In the upcoming book This Will Not Pass: Trump, Biden and the Battle for America’s Future, private conversations between congressional Republicans in the days after January 6th about the best way to deal with then-President Trump for his role in the Capitol riot are revealed. Co-authors Jonathan Martin and Alexander Burns of the New York Times sifted through interviews, recordings, and documents, putting together a comprehensive look at the mindset of the GOP, which ranged from anger to disgust and frustration with then-President Trump. House Minority Leader Kevin McCarthy (R-CA) and Senate Minority Leader Mitch McConnell (R-KY) separately, but equally, looked for ways to deal with Trump for his actions that day in their communications with Republican colleagues and advisors.
McCarthy called Trump’s behavior on January 6th “atrocious,” describing his actions as “unacceptable” and “indefensible.” He reportedly told a group of GOP leaders, “I’ve had it with this guy.”
Both men would contemplate the possibility of the 25th amendment being invoked but decided it wasn’t practical. Chatter from the Democratic side of the aisle about impeachment seemed to give to top two Congressional Republicans hope that Dems would do the dirty work for them.
McCarthy said he would tell Trump “I think this will pass, and it would be my recommendation that you should resign.” This presents a stark difference from the lukewarm criticism McCarthy had for Trump publicly, only managing to say that Trump “bears responsibility” for the actions of his supporters that day.
House Republican Rep. Steve Scalise (R-LA) suggested — privately, of course — that the party should look to a “post-Trump” existence, and Rep. Tom Temmer (R-MI), brought up censure as an option. But Representative Bill Johnson (R-OH) knew that neither of these would fly with the MAGA base. Instead, he suggested utilizing the evergreen distractions – Hillary Clinton and Hunter Biden.
Over lunch on January 11th, McConnell told his long-time advisors, Terry Carmack and Scott Jennings that “The Democrats are going to take care of that son of a bitch for us.”
But as the week post-January 6th went on, it became clearer that Donald Trump was even more popular with his base after the insurrection than before. And both men would change their tunes. Kevin McCarthy had his eyes set on the coveted Speaker of the House position and knew he would need those on the ever-growing fringe of the party if he had even a hope of a chance.
His spokesperson, Mark Bednar, would deny McCarthy ever contemplated the 25th amendment, resignation, or social media bans for members of the radical right.
McConnell on the other hand, secure in his position in the Senate, never misses an opportunity to hedge his bets. After Trump was impeached in the House, rhetoric amongst the Republican-controlled Senate let McConnell know that the Senate would fall short of the 17 GOP votes needed to convict – only a handful of the Republican Senators voted with the Democrats – so he pivoted. A consensus among Republicans was to push the narrative that it would be improper to impeach a president no longer in office.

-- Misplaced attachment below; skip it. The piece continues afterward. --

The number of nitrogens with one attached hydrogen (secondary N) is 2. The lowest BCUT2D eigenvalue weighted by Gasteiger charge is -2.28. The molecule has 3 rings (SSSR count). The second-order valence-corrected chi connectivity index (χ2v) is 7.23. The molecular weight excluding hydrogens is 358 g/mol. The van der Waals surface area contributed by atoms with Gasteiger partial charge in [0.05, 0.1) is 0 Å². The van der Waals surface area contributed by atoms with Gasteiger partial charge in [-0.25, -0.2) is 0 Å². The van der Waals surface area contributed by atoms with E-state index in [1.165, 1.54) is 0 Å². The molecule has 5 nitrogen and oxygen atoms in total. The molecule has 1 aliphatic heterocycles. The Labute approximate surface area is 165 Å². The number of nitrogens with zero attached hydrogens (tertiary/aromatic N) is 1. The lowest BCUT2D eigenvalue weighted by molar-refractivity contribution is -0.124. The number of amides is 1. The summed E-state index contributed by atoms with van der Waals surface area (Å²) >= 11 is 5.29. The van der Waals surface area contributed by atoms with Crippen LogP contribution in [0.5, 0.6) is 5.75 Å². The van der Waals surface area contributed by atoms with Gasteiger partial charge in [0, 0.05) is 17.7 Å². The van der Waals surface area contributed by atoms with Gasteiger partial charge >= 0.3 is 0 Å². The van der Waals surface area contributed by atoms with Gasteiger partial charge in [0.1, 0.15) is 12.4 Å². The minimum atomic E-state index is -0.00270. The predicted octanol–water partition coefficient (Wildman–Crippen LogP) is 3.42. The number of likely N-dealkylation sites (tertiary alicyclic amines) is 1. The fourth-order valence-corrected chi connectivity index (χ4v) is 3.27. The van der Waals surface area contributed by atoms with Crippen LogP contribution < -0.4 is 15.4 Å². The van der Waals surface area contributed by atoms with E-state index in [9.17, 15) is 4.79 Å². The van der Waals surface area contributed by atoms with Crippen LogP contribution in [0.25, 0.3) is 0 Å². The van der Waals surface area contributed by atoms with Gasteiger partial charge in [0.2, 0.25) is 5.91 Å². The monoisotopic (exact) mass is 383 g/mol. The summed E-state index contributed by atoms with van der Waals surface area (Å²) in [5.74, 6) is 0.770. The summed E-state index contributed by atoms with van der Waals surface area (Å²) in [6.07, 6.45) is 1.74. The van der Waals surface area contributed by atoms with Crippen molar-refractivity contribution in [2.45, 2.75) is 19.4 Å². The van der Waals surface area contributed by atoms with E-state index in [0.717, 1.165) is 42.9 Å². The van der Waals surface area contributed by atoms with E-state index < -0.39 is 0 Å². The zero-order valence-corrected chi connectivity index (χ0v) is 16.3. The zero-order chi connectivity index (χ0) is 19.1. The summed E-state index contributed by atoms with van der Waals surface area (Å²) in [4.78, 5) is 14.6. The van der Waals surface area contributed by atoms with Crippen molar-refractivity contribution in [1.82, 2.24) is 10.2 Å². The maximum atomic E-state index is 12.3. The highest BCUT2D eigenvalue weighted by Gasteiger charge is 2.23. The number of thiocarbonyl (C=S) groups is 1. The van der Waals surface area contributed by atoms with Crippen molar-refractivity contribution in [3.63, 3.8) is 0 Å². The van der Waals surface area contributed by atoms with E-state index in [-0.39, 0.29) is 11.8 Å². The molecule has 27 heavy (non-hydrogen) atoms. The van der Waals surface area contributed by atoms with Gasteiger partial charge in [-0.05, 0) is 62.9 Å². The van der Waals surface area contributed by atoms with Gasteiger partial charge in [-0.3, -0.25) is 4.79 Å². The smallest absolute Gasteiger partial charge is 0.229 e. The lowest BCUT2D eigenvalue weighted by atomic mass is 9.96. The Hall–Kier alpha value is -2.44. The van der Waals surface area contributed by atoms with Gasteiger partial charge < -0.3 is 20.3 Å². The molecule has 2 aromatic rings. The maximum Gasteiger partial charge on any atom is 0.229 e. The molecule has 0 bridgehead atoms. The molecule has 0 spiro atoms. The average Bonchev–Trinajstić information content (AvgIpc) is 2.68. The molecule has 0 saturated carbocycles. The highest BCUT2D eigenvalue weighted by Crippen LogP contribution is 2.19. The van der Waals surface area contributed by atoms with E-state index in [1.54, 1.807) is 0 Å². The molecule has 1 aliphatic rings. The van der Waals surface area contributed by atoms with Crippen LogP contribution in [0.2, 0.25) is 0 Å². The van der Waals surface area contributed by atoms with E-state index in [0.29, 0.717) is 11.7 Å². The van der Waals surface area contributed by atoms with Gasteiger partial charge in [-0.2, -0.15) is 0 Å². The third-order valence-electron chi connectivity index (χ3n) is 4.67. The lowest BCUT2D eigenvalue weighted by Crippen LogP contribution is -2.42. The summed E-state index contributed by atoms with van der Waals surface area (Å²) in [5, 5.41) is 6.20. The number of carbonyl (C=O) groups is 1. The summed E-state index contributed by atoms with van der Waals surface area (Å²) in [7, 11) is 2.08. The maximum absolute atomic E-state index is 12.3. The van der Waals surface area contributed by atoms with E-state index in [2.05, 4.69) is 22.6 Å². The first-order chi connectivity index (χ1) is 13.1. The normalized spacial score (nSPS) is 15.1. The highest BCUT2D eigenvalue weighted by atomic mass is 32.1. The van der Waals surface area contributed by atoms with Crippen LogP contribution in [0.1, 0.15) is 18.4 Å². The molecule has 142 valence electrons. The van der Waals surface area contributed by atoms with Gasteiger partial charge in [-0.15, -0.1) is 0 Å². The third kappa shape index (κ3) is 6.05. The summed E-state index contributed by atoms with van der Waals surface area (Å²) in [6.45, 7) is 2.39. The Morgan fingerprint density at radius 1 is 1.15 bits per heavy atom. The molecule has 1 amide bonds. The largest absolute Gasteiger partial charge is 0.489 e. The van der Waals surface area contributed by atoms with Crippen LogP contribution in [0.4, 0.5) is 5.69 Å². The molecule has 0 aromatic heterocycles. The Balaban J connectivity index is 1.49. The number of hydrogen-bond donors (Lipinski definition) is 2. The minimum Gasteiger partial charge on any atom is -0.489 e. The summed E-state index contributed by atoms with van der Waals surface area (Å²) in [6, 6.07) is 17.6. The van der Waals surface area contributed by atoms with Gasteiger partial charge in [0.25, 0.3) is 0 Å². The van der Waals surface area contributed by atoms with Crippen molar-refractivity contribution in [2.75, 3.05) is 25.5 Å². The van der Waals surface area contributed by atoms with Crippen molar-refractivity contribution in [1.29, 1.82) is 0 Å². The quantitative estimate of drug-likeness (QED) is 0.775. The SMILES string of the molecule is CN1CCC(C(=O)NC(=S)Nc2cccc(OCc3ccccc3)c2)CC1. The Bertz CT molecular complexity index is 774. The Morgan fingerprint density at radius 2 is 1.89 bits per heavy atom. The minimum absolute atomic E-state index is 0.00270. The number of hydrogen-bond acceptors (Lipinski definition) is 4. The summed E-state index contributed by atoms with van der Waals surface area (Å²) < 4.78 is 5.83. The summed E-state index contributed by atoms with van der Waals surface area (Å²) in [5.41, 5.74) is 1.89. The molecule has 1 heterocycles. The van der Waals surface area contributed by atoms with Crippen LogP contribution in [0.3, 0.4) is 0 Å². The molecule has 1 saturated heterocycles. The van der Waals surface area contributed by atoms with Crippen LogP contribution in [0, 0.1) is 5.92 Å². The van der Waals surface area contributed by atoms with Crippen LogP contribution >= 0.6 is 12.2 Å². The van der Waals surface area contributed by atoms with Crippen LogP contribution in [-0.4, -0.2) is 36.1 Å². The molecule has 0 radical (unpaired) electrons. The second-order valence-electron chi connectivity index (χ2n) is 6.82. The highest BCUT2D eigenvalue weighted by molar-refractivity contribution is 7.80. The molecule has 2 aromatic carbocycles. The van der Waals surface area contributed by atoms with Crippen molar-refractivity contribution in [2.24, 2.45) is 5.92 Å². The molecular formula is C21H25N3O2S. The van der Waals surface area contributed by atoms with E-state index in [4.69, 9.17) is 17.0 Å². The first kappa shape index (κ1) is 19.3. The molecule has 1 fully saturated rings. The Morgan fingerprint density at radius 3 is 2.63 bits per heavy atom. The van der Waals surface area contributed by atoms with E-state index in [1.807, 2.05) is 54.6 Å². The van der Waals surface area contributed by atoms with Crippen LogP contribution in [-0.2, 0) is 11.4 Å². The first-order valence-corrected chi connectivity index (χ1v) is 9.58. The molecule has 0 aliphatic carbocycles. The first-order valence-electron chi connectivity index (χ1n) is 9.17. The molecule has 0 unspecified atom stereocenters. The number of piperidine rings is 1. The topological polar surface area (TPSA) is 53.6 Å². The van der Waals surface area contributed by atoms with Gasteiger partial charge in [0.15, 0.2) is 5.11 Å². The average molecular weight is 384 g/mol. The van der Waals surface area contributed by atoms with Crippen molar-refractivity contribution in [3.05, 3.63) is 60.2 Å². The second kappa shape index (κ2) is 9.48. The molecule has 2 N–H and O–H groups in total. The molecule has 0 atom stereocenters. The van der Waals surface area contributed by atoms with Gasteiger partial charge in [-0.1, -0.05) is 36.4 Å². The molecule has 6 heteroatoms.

Of course, this leaves out the fact that the GOP stalled the impeachment until after President-elect Joe Biden’s inauguration.
After Trump’s acquittal, McConnell delivered a scathing speech on the Senate floor, calling January 6th “a disgrace,” and placing the blame squarely on the shoulders of the former president.
Here’s an excerpt from McConnell’s speech:
“Former President Trump’s actions preceding the riot were a disgraceful dereliction of duty. The House accused the former president of, quote, ‘incitement.’ That is a specific term from the criminal law. Let me put that to the side for one moment and reiterate something I said weeks ago: There is no question that President Trump is practically and morally responsible for provoking the events of that day. The people who stormed this building believed they were acting on the wishes and instructions of their president.”
Many wondered how McConnell — if he truly felt Trump was responsible — could vote to acquit. Well, the answer is simple – politics. McConnell said as much. Quoted in the book, the Senate Minority Leader leaves no doubt as to his motivation or reasoning when he says:
“I didn’t get to be leader by voting with five people in the conference.”
Hypocrisy and political expediency are the hallmarks of a Republican Party so desperate for power that morals and democracy no longer matter to them.
Original Source: Jonathan Martin and Alexander Burns at The New York Times
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